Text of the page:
I started going to Crossfit (see the link on this page) at the recommendation of a client. Crossfit has a point of view different than any other gym/circuit style workout out there. For one thing, it kicks my ass in 15-20 minutes and I think I am in relatively good shape. It also has assessment tools for measuring one’s progress. There are 4 levels and 20 or so exercises on each level that get get progressively harder. I am still somewhere between level 1 and 2. (In level 1, the pull up requirement is 3. Level 2 is 20. I am stuck at 9-12 reps.)
THE other thing that Crossfit has is the 10 aspects of fitness: Cardiovascular and Respiratory Endurance, Stamina, Strength, Flexibility, Power, Speed, Agility, Coordination, Balance and Accuracy. I think Pilates does well with flexibility, accuracy (extremely so), coordination and some stamina. At Mind and Body we also are much more strength oriented than other Pilates studios.
WHAT we don’t do well is Power and Speed which than translates into lack of stamina in just a few short minutes. I felt that I needed to do Crossfit regularly because it seems logical that Power and Speed are basic requirements for any athletic endeavor.
SO I’ve been doing Crossfit for a year or so with a fair bit of regularity. I don’t think it substitutes in the least for my Pilates, yoga, swimming or functional training work (although many ‘crossfitters’ would beg to differ). Naturally, I have incorporated some aspects of Crossfit into my own teaching: more circuits and reps (although I did some of that before crossfit), Tabata intervals (more on that later), more squats (which are so functional and everyone hates to do), etc.
BUT I don’t want to lose sight of what is Pilates and the heart of that work. After all, Mind and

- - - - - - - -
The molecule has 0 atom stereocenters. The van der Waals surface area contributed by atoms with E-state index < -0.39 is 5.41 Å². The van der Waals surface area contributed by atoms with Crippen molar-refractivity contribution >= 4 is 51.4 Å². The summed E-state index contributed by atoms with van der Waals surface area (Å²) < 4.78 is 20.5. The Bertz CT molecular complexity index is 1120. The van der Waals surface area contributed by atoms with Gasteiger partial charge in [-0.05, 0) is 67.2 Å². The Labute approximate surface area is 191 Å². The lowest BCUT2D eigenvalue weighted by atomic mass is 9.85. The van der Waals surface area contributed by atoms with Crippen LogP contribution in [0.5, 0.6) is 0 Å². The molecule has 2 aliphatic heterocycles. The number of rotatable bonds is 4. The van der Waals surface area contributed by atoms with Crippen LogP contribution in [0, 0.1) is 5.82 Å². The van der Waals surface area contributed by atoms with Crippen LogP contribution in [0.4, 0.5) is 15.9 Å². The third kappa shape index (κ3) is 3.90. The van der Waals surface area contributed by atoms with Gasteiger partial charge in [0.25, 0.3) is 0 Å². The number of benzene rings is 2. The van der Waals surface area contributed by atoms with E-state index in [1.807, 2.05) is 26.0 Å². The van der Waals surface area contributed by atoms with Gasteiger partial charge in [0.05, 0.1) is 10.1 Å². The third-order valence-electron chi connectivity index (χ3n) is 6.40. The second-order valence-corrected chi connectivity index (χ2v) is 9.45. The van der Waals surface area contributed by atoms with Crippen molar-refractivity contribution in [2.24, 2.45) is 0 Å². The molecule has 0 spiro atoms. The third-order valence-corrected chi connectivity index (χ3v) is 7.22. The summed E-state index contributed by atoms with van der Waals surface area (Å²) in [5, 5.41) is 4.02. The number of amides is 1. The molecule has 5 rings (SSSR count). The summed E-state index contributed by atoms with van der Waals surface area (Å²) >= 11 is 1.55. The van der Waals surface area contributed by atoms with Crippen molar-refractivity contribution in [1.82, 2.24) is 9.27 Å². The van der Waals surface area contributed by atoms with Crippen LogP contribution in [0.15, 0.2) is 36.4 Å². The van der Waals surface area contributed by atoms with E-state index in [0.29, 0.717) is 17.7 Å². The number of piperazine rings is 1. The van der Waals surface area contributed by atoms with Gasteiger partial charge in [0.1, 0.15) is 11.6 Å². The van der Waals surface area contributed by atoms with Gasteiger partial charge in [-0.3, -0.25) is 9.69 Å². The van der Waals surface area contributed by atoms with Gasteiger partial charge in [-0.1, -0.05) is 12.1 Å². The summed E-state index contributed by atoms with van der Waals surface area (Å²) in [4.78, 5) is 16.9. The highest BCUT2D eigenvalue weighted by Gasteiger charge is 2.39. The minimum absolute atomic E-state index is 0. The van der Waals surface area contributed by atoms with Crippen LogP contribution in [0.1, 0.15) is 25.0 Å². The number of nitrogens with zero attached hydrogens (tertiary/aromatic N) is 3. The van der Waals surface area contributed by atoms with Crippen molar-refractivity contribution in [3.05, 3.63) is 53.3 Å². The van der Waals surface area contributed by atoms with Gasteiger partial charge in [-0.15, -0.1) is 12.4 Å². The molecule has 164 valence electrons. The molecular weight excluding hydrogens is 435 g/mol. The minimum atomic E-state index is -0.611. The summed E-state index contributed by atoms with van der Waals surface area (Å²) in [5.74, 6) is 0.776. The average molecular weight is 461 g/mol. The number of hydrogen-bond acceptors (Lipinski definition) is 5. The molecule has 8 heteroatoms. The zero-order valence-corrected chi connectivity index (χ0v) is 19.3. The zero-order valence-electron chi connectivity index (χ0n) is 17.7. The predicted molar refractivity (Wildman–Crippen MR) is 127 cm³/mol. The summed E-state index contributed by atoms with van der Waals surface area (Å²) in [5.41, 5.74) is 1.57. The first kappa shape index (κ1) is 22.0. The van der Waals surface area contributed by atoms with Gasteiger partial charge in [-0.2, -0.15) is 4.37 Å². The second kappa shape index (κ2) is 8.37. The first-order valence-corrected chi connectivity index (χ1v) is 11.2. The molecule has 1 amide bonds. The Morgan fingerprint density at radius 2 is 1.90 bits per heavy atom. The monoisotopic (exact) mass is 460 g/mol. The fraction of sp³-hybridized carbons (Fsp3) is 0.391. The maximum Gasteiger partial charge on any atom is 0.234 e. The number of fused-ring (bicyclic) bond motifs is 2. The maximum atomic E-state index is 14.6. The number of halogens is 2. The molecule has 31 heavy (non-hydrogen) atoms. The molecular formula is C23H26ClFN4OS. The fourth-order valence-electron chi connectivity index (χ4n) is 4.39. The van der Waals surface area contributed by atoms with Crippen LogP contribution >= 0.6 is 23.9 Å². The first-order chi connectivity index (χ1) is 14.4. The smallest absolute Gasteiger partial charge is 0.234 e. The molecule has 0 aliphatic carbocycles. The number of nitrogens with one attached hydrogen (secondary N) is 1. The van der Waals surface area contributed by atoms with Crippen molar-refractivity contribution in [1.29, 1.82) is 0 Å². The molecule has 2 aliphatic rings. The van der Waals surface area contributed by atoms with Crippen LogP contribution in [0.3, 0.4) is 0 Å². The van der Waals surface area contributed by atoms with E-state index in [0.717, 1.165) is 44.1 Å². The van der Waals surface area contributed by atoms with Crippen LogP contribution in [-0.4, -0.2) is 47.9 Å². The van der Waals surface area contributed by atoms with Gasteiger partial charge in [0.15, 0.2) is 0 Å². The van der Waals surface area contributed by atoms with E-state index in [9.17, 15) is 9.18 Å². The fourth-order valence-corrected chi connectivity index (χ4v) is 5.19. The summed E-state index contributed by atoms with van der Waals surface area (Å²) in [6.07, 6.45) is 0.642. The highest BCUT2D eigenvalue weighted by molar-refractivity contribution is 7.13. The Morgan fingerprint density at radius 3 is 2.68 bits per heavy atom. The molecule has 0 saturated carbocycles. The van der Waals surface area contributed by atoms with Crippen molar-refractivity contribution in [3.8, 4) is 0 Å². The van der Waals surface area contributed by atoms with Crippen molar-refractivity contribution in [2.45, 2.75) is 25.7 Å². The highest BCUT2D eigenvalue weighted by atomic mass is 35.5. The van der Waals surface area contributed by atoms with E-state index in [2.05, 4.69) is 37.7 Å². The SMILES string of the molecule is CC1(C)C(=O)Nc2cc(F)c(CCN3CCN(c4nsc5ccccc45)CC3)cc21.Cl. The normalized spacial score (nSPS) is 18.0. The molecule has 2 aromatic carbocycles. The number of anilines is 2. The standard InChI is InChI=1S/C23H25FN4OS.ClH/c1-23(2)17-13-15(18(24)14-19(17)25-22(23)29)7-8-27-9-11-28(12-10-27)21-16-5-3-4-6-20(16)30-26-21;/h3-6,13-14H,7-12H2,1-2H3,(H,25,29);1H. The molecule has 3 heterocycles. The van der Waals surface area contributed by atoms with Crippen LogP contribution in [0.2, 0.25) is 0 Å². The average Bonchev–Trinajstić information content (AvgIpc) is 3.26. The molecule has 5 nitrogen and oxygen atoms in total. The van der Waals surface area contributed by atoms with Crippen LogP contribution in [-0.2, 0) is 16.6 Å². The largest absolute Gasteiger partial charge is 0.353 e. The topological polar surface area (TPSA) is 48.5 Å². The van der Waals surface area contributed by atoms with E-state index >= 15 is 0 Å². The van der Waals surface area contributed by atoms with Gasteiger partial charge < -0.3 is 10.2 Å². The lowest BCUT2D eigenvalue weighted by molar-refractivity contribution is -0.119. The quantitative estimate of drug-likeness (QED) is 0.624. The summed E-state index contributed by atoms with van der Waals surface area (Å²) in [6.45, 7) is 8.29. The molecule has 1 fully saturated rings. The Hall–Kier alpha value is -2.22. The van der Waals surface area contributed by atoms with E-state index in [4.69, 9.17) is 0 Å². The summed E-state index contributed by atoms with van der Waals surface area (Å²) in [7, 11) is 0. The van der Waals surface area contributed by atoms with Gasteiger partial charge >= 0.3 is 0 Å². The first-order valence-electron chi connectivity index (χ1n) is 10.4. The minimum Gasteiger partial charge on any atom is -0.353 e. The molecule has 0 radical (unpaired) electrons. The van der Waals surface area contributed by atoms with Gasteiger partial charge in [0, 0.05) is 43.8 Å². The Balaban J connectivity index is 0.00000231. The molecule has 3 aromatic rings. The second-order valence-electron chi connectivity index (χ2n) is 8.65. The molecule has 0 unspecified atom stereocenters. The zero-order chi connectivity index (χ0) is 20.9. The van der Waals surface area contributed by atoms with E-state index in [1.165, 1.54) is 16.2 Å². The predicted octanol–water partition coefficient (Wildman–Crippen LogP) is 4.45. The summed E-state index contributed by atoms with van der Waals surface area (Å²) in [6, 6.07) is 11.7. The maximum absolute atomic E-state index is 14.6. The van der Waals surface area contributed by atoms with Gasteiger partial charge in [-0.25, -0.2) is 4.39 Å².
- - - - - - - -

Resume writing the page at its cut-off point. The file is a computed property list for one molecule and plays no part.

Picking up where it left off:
Body is a Pilates studio. I don’t believe though, as many Pilates teachers do, that Pilates is defined by its choreography. I keep trying to nail down a specific philosophy that is distinct from other forms of fitness. I keep narrowing down to :
- Training the ability to move the limbs without compromising the stability of the core. Others talk about it but we train for it. Arms and legs in any combination moving away from center while the core including the spine maintains (mostly) a single position.
- Obviously training the core over and over. However, Pilates needs to train the core for larger loads being placed on it not just for endurance.
- Larger ranges of motion to increase strength and flexibility at the outer ends of our movement patterns
- Awareness of the body in space. With this ability, the Pilates student will always be able to self-correct more than other athletes. I found that while I was weak by Crossfit standards, I rarely had to be corrected on form because I knew where I was in space even if the movement patterns were new.
Guess that’s enough for now.
SO today is a day to incorporate something of yesterday’s Crossfit workout into the Sunday class. We’ll use the principles of continuous work, 5 exercises and 3 rounds with a 1 minute rest in between each round. But I want to use Pilates or Pilates evolved exercises.
- Mountain Climber on the chair
- Moses squats on the Reformer
- Wall or floor pushups
- Some form of teaser
- Bread board raises
- (if I have more than 15 people) – Blanket knee stretches or shoulder blade drags.
IT should be fun and hard. BTW, here is the Crossfit ‘Fight gone Bad workout’:
- Three rounds of:Wall-ball, 20 pound ball, 10 ft target (Reps)
- Sumo deadlift high-pull, 75 pounds (Reps)
- Box Jump, 20″ box (Reps)
- Push-press, 75 pounds (Reps)
- Row (Calories)
In this workout you move from each of five stations after a minute.The clock does not reset or stop between exercises. This is a five-minute round from which a one-minute break is allowed before repeating. On call of “rotate”, the athletes must move to next station immediately for best score. One point is given for each rep, except on the rower where each calorie is one point.